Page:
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Gaming sessions have returned back to normal with the return of Andrew D., from his Malaysia and UK holiday. Sunday was the regular session of Eclipse Phase. As is often the case, the first session sets the scene and this time it included the hatching of an Iktomi egg and contact by The Factors in Uranus. Wednesday was a session of Laundry Files which continued the explosive problem of a person in China being a nexus point between this world and fire vampires. Apropos have still be working on Papers & Paychecks with positive responses to the draft, perhaps the best being from NinjaDan, "this is looking like a real RPG sourcebook". Well, yes, that's the plan of course.

In other news items, there have been several mainstream news articles advocating land tax, following investigation by the Parliamentary Budget Office, as the Australian property market is in a bubble, with the proposed replacement of stamp duty with a broad land tax a fundamental and sensible policy. In related news there has several new 'blog posts on the Isocracy Network site, as well as a new article by Joe Toscano, The Four Horsemen of the 21st Century Apocalypse.

Finally, this afternoon gave a guest lecture at the University of Melbourne, for the course COMP90024 Cluster and Cloud Computing, on The Spartan HPC System at the University of Melbourne. Lectures like these are a tough gig; the four to six hour workshops and tutorials are at a slower pace with more direct involvement with the smaller number of participants. This is a much larger lecture, around two hundred postgraduate students, and with a lecture slot that lasts well over an hour there is a need to pack in as much information as possible. I am still not used to what I much presume is a millennial norm of applauding lecturers a the end of the class. This is normal now, right?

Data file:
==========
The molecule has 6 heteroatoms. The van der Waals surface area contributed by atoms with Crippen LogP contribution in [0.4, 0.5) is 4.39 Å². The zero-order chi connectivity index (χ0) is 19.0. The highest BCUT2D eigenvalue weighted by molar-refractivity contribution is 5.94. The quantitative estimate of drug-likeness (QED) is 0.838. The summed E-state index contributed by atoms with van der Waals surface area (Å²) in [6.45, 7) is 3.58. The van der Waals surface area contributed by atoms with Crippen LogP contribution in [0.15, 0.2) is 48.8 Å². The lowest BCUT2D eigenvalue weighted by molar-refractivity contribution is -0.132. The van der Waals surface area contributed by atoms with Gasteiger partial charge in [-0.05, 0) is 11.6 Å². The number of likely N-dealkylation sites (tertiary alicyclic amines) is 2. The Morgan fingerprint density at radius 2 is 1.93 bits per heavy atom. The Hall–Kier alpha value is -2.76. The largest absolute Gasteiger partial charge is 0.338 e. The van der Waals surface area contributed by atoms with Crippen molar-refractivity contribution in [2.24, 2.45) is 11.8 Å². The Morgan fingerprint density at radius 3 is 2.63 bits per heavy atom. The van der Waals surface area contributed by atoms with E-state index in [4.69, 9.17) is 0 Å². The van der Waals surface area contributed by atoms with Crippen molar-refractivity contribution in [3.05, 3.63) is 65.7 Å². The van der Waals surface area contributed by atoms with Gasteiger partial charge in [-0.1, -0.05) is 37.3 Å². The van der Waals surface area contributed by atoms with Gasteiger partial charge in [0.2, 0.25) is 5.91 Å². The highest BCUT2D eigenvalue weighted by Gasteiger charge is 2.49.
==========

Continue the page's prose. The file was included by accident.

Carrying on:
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First week in Barcelona has reached its conclusion. On Monday night went to see 65daysofstatic at Razzmatazz. It was primarily material from their soundtrack to No Man's Sky, which I have previously reviewed on Rocknerd, but with some welcome elaborations, additions, and other material (including, for example, 'I Swallowed Hard Like I Understood' and 'Retreat! Retreat!' from The Fall of Math). The concert wasn't particularly huge, only around five hundred people or so, but 65dos put on a great show, and the live performance of the No Man's Sky soundtrack was given a new, raw, and abrasive sound from the album version. Plus the band was kind enough to chat to audience members afterwards. [personal profile] reddragdiva will be pleased to know that a review is pending.